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A group of tissues which replaces the epidermis in the plant body. Its main function is to protect the underlying tissues from desiccation, freezing, heat injury, mechanical destruction, and disease. Although periderm may develop in leaves and fruits, its main function is to protect stems and roots. The fundamental tissues which compose the periderm are the phellogen, phelloderm, and phellem.
The phellogen is the meristematic portion of the periderm and consists of one layer of initials. These exhibit little variation in form, appearing rectangular and somewhat flat in cross and radial sections, and polygonal in tangential sections.
The phelloderm cells are phellogen derivatives formed inward. The number of phelloderm layers varies with species, season, and age of the periderm. In some species, the periderm lacks the phelloderm altogether. The phelloderm consists of living cells with photosynthesizing chloroplasts and cellulosic walls.
The phellem, or cork, cells are phellogen derivatives formed outward. These cells are arranged in tiers with almost no intercellular spaces except in the lenticel regions. After completion of their differentiation, the phellem cells die and their protoplasts disintegrate. The cell lumens remain empty, excluding a few species in which various crystals can be found. The remarkable impermeability of the suberized cell walls is largely due to their impregnation with waxes, tannins, cerin, friedelin, and phellonic and phellogenic acids.
Lenticels are loose-structured openings that develop usually beneath the stomata and that facilitate gas transport through the otherwise impermeable layers of phellem. See Sclerenchyma
the protective tissue on the stems, roots, tubers, and rhizomes of perennial and, less frequently, annual plants; it consists of cork (phellem), phelloderm, and phellogen (cork cambium). The periderm is tissue of secondary origin. Its middle part, the phellogen, arises from the epidermis (apple and willow stems), the subepidermal layer (birch, linden, and elder stems), the deeper layers of the primary cortex (barberry and pine stems), the pericycle (raspberry, currant, and spirea stems; the roots of the majority of plants), or the phloem (grape stems).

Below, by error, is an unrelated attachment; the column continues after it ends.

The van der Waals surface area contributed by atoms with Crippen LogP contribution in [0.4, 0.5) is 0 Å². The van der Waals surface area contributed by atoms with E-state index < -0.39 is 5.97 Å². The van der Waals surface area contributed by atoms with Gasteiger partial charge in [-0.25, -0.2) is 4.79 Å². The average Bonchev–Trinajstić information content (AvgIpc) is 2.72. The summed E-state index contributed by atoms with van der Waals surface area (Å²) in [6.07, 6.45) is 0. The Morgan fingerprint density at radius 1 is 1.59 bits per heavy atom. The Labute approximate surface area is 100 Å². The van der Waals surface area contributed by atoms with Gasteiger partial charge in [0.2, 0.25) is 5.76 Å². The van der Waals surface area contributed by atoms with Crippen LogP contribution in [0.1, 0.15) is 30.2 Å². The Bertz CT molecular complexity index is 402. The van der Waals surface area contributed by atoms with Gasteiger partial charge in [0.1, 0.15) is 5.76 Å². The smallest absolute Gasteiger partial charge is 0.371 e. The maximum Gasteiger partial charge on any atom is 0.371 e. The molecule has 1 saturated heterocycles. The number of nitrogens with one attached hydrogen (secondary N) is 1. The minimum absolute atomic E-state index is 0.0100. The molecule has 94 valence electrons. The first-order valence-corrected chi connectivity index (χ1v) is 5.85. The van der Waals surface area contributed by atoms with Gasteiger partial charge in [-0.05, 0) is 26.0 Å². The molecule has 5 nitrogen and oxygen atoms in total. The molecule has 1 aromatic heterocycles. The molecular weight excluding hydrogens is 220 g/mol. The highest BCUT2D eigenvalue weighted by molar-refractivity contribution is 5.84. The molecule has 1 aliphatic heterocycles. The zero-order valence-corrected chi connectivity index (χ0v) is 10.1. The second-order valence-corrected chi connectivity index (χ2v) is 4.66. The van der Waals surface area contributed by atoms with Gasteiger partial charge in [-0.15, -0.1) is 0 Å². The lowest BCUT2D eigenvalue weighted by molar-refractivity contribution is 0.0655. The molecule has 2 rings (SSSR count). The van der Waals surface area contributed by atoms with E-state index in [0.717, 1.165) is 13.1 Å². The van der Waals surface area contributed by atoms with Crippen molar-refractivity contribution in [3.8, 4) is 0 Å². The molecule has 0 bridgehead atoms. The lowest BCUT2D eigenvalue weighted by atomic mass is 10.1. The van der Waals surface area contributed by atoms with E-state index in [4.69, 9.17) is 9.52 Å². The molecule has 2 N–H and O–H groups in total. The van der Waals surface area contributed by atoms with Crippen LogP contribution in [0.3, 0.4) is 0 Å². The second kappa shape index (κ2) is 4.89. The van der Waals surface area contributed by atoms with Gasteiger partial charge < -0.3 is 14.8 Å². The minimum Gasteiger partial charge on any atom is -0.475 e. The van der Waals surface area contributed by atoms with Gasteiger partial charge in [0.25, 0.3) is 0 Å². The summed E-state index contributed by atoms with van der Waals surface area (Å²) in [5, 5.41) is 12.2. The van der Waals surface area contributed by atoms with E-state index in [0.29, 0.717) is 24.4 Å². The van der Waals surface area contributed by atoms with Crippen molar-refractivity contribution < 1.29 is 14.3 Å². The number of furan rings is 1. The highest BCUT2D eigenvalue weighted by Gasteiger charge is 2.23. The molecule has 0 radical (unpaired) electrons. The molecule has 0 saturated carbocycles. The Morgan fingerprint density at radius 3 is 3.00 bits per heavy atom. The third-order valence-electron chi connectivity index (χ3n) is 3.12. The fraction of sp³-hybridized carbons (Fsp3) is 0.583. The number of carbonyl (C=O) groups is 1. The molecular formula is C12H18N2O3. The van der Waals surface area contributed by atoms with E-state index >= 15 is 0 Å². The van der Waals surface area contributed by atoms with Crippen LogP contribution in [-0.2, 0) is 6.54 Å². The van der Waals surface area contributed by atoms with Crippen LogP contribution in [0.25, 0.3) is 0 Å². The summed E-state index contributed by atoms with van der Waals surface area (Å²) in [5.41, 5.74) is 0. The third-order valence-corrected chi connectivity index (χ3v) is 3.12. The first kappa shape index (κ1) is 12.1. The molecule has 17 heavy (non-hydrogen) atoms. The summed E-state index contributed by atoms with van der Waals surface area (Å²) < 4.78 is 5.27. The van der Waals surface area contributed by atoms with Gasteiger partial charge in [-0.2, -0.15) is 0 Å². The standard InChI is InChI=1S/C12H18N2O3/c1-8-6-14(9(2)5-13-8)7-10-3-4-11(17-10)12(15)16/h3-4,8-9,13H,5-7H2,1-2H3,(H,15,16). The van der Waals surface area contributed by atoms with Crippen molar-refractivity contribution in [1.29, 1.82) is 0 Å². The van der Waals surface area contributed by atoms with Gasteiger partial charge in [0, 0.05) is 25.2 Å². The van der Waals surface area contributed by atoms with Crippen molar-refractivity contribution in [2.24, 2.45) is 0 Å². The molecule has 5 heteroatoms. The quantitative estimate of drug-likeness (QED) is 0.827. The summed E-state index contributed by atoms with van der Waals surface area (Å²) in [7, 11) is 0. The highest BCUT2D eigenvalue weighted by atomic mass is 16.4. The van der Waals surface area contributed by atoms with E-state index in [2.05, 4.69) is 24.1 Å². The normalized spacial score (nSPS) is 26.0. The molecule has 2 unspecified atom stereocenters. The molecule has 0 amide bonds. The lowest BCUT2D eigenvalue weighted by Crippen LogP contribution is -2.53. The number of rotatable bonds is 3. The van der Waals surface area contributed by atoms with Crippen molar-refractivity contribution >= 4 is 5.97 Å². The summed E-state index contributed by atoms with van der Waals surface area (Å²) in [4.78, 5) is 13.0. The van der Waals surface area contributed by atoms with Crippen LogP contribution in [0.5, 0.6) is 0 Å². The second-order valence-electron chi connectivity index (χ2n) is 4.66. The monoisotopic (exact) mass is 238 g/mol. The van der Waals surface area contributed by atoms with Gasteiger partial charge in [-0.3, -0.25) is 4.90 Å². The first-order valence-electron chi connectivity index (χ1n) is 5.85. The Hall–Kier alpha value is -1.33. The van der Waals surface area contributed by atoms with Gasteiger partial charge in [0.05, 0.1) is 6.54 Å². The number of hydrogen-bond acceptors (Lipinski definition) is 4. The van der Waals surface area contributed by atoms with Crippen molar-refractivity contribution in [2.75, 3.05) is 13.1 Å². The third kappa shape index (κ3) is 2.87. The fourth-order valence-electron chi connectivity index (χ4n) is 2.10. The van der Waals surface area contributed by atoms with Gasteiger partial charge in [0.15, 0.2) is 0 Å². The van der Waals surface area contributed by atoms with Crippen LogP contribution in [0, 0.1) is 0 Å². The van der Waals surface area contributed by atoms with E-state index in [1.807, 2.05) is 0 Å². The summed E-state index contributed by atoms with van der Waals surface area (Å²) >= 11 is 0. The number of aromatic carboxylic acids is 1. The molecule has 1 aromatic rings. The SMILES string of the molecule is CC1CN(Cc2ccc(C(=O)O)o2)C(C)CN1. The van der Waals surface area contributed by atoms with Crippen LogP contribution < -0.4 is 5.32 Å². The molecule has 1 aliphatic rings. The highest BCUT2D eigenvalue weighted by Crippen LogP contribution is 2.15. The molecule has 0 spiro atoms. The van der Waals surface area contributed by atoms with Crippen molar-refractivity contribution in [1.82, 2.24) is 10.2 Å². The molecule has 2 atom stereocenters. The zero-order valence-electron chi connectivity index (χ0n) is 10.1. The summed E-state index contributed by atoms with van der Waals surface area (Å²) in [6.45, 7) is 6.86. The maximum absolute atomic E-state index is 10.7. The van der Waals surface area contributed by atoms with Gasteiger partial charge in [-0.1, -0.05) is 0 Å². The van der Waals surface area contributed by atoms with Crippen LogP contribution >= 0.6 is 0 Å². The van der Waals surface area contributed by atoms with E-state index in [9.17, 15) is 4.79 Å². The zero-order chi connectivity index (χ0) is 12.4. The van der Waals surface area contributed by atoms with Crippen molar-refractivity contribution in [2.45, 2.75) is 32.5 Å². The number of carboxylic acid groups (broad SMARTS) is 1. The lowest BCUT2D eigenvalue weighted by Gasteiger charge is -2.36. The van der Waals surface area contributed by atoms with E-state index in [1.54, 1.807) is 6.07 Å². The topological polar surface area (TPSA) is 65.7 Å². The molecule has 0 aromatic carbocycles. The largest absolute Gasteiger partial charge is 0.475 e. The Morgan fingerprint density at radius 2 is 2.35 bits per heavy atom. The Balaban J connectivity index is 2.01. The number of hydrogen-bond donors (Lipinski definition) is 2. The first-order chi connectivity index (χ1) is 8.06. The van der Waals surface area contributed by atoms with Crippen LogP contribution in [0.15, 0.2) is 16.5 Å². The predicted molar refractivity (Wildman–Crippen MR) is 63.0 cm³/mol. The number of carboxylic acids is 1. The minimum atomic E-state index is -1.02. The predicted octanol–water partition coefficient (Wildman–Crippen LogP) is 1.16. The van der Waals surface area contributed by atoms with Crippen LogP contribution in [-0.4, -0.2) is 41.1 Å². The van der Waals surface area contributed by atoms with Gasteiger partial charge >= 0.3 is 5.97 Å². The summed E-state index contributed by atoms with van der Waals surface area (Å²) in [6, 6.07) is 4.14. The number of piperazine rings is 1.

As a result of division of phellogen cells, a multilayer cork— the protective tissue proper—is formed on the outside, while one or more layers of phelloderm cells are formed beneath. The latter consists of living cells that differ from the parenchymatous cells of the cortex in their radial distribution. Sometimes the phelloderm is absent (raspberry, bittersweet).
Cork cells are dead and are impervious to air and water. The cavities of the dead cells fill up with air, thus intensifying the heat-insulating properties of cork tissue. (Gas exchange and evaporation in plants are accomplished through lenticels in the periderm.)
Several periderms usually develop in plant organs; each successive one occurs beneath the preceding layer. The formation of only one periderm is relatively rare (aspen, alder, perennial herbs). In time, the outer periderms and the tissues enclosed between them die, forming bark on the surface of the organ.
M. A. GULENKOVA